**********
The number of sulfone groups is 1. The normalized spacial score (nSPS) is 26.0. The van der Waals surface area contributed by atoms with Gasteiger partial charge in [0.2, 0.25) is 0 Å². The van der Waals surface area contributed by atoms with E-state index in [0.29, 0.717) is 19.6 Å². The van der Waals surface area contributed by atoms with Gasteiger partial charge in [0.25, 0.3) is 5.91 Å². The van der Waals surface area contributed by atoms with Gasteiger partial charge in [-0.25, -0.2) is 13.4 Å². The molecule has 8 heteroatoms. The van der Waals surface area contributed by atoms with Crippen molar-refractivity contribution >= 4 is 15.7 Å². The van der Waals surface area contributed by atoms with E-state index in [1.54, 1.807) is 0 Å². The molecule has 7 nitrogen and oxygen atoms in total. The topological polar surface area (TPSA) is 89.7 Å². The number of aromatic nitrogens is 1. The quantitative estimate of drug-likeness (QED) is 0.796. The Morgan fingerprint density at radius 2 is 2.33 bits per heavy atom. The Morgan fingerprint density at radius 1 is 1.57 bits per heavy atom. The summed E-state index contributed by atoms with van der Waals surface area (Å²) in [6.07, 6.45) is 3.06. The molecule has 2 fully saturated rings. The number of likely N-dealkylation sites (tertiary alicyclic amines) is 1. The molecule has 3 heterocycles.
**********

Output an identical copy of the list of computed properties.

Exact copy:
The number of sulfone groups is 1. The normalized spacial score (nSPS) is 26.0. The van der Waals surface area contributed by atoms with Gasteiger partial charge in [0.2, 0.25) is 0 Å². The van der Waals surface area contributed by atoms with E-state index in [0.29, 0.717) is 19.6 Å². The van der Waals surface area contributed by atoms with Gasteiger partial charge in [0.25, 0.3) is 5.91 Å². The van der Waals surface area contributed by atoms with Gasteiger partial charge in [-0.25, -0.2) is 13.4 Å². The molecule has 8 heteroatoms. The van der Waals surface area contributed by atoms with Crippen molar-refractivity contribution >= 4 is 15.7 Å². The van der Waals surface area contributed by atoms with E-state index in [1.54, 1.807) is 0 Å². The molecule has 7 nitrogen and oxygen atoms in total. The topological polar surface area (TPSA) is 89.7 Å². The number of aromatic nitrogens is 1. The quantitative estimate of drug-likeness (QED) is 0.796. The Morgan fingerprint density at radius 2 is 2.33 bits per heavy atom. The Morgan fingerprint density at radius 1 is 1.57 bits per heavy atom. The summed E-state index contributed by atoms with van der Waals surface area (Å²) in [6.07, 6.45) is 3.06. The molecule has 2 fully saturated rings. The number of likely N-dealkylation sites (tertiary alicyclic amines) is 1. The molecule has 3 heterocycles.